The Duke of Devonshire
The appointment of the Duke of Devonshire as Governor General caused brief political problems because Prime Minister Borden's government had not been consulted by the British Prime Minister. Such consultation had become an established practice, and the insult Prime Minister Borden felt at this caused considerable difficulties at the beginning.
But by the time his term ended, the Duke of Devonshire had overcome the initial suspicion surrounding his appointment. He displayed great dignity and wisdom, particularly with the many Canadians he met. Prime Ministers Borden and Meighen both came to view him as a personal friend and a friend of Canada. Borden said of the Duke of Devonshire that, "No Governor General has comeĽ with a more comprehensive grasp of public questions as they touch not only this country and the United Kingdom, but the whole Empire."
There was great social upheaval in Canada during the Duke of Devonshire's term of office. World War I still raged, and Canada continued to commit supplies and troops. The Canadian victory at Vimy Ridge in 1917 confirmed the fighting ability of our troops, and fuelled Canadian pride and nationalism at home. The Duchess of Devonshire took an active part in volunteer organizations to help ease the suffering of people affected by the war, and she visited many military hospitals across the country.
The war was also causing social problems. The Canadian government introduced conscription shortly after the Duke of Devonshire's arrival. The decision was particularly divisive between French and English Canadians. Devonshire did what he could to encourage reconciliation, but he was very conscious of his role as Governor General, which at that time was still closely linked to the British government. As a result, he was careful to consult with Prime Minister Borden and the opposition leaders, and to not interfere in political matters.
As well, the women's suffrage movement grew in strength and, during the Duke of Devonshire's term, women were given the vote. Social unrest also came, however, in the form of the Winnipeg General Strike, as Canadians made new demands of society and of the political system that served them. Prime Minister Borden retired towards the end of the Duke of Devonshire's term, and was replaced by Prime Minister Meighen.
While the Duke of Devonshire did not intervene in politics, he was clearly interested in Canadians and their lives, and undertook several tours across the country. In 1918, he went to Washington to visit, informally, President Woodrow Wilson at the White House. The following year, he received the Prince of Wales in Ottawa on the Prince's first tour of Canada.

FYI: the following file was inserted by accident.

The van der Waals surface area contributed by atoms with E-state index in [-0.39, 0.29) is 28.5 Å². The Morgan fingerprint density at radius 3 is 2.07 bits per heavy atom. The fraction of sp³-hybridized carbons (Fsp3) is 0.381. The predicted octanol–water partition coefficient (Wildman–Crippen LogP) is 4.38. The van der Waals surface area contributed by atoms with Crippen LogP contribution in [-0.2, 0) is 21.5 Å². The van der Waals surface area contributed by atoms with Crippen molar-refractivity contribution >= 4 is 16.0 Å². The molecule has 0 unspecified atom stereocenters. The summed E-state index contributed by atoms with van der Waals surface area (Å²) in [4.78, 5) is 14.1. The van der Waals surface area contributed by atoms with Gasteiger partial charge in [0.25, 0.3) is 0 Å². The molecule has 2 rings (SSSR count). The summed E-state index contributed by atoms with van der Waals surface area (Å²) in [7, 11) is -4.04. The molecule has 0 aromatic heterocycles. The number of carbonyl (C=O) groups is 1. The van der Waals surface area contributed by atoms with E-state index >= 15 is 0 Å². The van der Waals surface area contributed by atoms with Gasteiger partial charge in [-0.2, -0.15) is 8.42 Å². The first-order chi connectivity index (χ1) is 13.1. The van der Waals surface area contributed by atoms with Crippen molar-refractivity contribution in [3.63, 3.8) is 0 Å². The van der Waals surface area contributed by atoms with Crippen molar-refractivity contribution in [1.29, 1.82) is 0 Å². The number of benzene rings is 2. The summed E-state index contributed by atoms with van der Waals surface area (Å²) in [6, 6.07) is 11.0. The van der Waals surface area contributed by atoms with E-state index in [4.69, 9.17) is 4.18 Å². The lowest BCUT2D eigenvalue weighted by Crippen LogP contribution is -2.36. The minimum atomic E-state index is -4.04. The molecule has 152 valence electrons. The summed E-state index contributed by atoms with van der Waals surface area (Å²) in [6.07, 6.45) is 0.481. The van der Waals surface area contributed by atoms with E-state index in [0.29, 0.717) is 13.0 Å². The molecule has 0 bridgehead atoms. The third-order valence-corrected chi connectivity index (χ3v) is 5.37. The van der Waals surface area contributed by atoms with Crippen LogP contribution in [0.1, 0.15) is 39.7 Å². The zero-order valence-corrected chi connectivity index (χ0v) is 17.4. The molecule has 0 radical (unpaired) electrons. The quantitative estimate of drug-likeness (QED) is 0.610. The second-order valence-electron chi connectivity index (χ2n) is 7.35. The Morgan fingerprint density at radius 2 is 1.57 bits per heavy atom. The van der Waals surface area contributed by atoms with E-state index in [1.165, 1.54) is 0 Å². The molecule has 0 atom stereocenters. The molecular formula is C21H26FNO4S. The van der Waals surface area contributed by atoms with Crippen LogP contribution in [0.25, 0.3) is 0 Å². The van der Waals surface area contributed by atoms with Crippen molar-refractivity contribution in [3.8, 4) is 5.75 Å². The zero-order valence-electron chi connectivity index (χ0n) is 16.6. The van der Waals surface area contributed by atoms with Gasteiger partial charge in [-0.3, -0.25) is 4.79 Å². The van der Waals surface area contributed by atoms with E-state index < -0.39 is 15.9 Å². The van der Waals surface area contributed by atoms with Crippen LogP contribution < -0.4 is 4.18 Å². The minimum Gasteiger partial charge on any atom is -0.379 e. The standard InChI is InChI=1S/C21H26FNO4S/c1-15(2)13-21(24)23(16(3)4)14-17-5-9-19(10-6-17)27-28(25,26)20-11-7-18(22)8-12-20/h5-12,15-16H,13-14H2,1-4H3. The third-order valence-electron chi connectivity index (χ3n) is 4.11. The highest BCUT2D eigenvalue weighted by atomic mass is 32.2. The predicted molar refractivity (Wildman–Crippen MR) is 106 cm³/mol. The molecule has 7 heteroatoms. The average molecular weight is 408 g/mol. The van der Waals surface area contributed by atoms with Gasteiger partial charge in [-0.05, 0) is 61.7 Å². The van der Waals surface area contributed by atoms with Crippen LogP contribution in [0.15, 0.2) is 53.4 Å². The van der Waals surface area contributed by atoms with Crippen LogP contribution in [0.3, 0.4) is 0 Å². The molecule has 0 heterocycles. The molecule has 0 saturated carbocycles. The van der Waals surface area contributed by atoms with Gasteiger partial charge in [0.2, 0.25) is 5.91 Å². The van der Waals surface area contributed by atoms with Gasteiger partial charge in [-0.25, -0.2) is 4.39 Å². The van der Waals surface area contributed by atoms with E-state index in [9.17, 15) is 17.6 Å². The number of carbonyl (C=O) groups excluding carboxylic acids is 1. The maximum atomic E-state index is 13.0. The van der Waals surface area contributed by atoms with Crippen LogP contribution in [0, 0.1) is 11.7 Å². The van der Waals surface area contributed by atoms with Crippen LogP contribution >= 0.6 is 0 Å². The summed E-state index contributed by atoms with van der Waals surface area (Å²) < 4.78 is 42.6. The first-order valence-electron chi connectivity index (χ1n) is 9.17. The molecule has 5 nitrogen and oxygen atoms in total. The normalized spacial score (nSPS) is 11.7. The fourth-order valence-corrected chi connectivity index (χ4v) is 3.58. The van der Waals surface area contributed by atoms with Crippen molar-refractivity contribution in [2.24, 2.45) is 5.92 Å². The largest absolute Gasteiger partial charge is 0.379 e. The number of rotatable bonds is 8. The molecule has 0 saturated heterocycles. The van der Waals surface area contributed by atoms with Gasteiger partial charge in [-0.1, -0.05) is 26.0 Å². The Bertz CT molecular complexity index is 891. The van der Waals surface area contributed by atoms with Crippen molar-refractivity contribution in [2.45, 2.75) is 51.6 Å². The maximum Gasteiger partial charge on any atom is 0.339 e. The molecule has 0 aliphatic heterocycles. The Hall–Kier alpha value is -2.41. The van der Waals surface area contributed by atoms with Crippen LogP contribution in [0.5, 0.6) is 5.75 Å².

With his own experience in England as an agricultural land owner, he was extremely interested in the development of farming in Canada. During his travels, he discussed agricultural issues with farmers and others in the industry. They found he had the knowledge and expertise to back up his interest in this field.
He visited many agricultural and horticultural fairs, shows, and sugaring-off parties in the Gatineau. In 1921, the Duke of Devonshire Trophy for the Ottawa Horticultural Society was established. One of his major projects was to encourage the establishment of experimental farms, including the Government of Canada's major experimental farm, then on the outskirts of Ottawa. His speeches often spoke of Canada's potential to lead the world in agricultural research and development.
The Duke of Devonshire was also a patron of the arts. He often visited the National Gallery of Canada, and encouraged frequent theatrical performances at Rideau Hall. Skating and tobogganing parties also continued on the grounds during the winters, where the Duchess was able to refresh the skating techniques she had learned as a girl at Rideau Hall. The Duke also loved ice hockey, and attended many matches. They also made improvements to Rideau Hall by building tennis courts and developing the gardens. And in 1918, the Duchess of Devonshire became the first woman to plant a ceremonial tree, a sugar maple, on the grounds of Rideau Hall. Of everything the Duke enjoyed about Canada, however, he especially enjoyed the residence at La Citadelle in Quebec City, and he loved spending time there.
Life Before and After Rideau Hall
Beginning his education at Eton, he carried on his studies at Trinity College, Cambridge prior to beginning a career in politics in 1891. He married Lady Evelyn Emily Mary Fitzmaurice, eldest daughter of Lord Lansdowne (Canada's fifth Governor General), on July 30, 1892. Together, they had two sons and five daughters. Two of their daughters married ADC's to their father while he was Governor General: Lady Maud Cavendish married Captain Angus Mackintosh in 1917, and Lady Dorothy Cavendish married Captain Harold MacMillan, who later became Prime Minister of Britain, in 1920. Their youngest son, Charles Arthur Francis, married Adele Astaire, the sister of Fred Astaire, in 1932.
On the death of his father in 1891, who represented West Derbyshire, he succeeded his father unopposed, becoming the youngest member of the House of Commons. He remained elected to that seat until 1908. He also acted as Treasurer to His Majesty's Household from 1900 to 1903, then Financial Secretary to the Treasury from 1903 to 1905. He was Mayor of Eastbourne from 1909-10 and of Chesterfield from 1911-12, and a Civil Lord of the British Admiralty between 1915 to 1916. He was appointed Governor General of Canada in 1916.
On returning to England after his term in Canada, he worked for the League of Nations and was then Secretary of State for the Colonies until 1924. On his retirement from political life, he lived on his estate in Derbyshire until his death in 1938. Lady Evelyn died in 1960.